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Creativity was the name of the game for businesses over the past year, as they fought to survive what was billed as a temporary economic recession that would help save lives from a deadly virus.

But now, more than a year since COVID-related closures were enacted, some business owners fear that that the economic impact will be anything but temporary.

In March 2020, with fewer than 100 cases of COVID-19 in the state, Oregon’s economy came to a grinding halt. Unemployment skyrocketed into the double digits and restrictions meant to curb the ballooning spread of the virus rendered some business models obsolete — from downtown Portland to the wide expanses of the Klamath Basin.

With Governor Kate Brown’s “Stay Home, Save Lives” executive order, restaurants could not offer dine-in meals, entertainment venues were closed completely, and retail operations had to limit the number of customers in their store. All of this was attached to the idea that the closures were necessary for a couple of weeks, which then bled into a couple months. Emergency orders and “lockdowns” across the country that were initially written to last 60 days have since been extended for more than a year.

Despite the unpredictability, most Klamath County business have survived the pandemic. But business owners and area officials know we’re not out of the woods yet.

Klamath County Chamber of Commerce Director Heather Tramp said that although this past year was challenging, she’s concerned for many local businesses in 2021. Many will have to begin paying back the lifesaving emergency loans granted in 2020.

“I’m actually more worried about this year than last year as all of the loans come due, as the ramifications of rent moratoriums and not paying bills comes through,” she said “As this goes on, it gets harder and harder. People have exhausted their savings. A lot of our small businesses, their personal assets are intertwined with their business assets, and so as it goes on, it has been harder to make various payments that they’ve had. And that puts their lives — the stuff in their lives — at risk.”

According to Klamath IDEA, an entrepreneurship nonprofit, Klamath County businesses received more than $89 million in CARES funding in 2020. Some of that funding includes grants that do not have to be repaid. But there are still plenty of loans, like the federal Economic Injury Disaster Loan, for businesses that were losing revenue during the pandemic, and the Paycheck Protection Program, which incentivized businesses to keep people employed. Lake County businesses received nearly $13 million of COVID-relief funding.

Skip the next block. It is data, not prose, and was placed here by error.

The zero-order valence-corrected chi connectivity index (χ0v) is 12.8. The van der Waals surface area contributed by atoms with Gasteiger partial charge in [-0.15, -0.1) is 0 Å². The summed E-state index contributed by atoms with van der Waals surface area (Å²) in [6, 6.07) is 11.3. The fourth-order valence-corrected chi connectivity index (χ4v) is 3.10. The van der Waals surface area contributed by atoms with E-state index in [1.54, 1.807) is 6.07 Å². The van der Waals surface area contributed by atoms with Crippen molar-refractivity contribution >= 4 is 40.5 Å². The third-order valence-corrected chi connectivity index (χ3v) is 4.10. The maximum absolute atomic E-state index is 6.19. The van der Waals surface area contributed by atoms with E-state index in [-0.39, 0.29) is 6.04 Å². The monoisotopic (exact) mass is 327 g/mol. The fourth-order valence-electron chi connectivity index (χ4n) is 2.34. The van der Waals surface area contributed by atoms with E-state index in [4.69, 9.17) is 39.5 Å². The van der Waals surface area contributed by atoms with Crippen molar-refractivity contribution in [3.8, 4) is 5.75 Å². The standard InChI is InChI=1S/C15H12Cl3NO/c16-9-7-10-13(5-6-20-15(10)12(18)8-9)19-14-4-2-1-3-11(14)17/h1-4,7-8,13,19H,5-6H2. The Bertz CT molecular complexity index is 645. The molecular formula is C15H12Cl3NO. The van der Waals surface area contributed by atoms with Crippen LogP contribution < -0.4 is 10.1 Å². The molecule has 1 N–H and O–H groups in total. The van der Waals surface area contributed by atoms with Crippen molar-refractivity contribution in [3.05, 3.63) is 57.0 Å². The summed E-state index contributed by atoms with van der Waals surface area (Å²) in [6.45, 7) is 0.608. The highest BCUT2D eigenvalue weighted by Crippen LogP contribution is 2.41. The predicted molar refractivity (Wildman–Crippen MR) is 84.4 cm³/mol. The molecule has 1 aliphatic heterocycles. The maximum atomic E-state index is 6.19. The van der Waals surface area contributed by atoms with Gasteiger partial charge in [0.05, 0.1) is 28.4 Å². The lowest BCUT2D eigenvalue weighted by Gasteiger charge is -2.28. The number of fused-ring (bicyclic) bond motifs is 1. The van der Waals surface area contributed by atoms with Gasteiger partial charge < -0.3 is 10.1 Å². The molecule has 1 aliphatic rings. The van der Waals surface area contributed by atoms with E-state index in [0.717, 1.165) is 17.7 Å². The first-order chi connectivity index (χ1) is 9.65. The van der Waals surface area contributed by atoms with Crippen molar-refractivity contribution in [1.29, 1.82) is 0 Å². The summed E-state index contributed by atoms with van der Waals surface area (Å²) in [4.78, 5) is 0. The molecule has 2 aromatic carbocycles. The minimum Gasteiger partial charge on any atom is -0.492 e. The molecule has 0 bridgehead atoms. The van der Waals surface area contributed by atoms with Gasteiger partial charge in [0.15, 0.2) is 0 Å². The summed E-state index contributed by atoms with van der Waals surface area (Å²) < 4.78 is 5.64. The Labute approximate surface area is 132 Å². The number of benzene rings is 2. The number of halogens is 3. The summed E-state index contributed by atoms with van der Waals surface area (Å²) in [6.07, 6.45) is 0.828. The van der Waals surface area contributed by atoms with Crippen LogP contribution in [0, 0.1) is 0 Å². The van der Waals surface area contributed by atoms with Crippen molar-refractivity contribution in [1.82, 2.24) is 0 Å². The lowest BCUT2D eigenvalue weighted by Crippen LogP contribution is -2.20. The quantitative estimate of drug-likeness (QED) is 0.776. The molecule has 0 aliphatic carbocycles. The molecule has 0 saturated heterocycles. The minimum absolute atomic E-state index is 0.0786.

Mike Angeli, owner of The Ledge, saw highs and lows of 2020 at his independent outdoors store in downtown Klamath Falls.

While he experienced a rush on his products like kayaks and hiking supplies, supply chain backlogs caused him to go weeks or more without being able to restock the shelves.

“You saw hiking, camping and outdoor sports blew up,” he said. “I’ve been doing this for 36 years, and it’s the most (interest) I’ve ever seen, tenfold, in 36 years ... its become overwhelming with the amount of stuff that people wanted instantaneously.”

Once he saw the cleaning regimen he’d have to implement at his rock climbing gym next door, he decided to focus his time and dollars on the store. The gym was already struggling before COVID-19 hit, and he did not have to lay anyone off.

Businesses got creative in the past year to make ends meet, in spite of restrictions that limited sectors of businesses. From curbside service to delivery to an overhaul of the business model, Angeli wasn’t the only one to shake up his operations to stay afloat.

Due to the unpredictability of shipments, he changed the way he buys his inventory. He expects to have to do this for the next few years as the pandemic continues to rise and fall across the world.

“I got ahead of that as best as possible, as much as I could afford, and warehoused and stockpiled as much of that — to meet customer demand,” he said. “But the demand still exceeded what I had. And I was ahead of a lot of people in my industry because I planned.”

If there were industries that saw a boost in business during the pandemic, Tramp estimated it was home improvement stores, outdoor outfitters and gardening stores.

Long road to go

While the slow reopening process is underway, increased capacities at many retail businesses has been well received. However, Tramp said a limited reopening taking effect with just a few days notice created staffing problems for some Klamath County businesses. She noted that school schedules and daycare availability impact staffing and bottom lines as well.

Klamath County’s unemployment rate is still struggling to rebound after the sharp spike in spring 2020. According to the state employment department, the county has recovered about 50% of the 2,730 jobs lost last spring, which means about half of them have yet to be refilled. The industries hit the hardest over the last year were leisure and hospitality, education, health services and manufacturing. In Klamath County, leisure and hospitality reported losing 660 jobs over the last year and 220 jobs were lost in public education.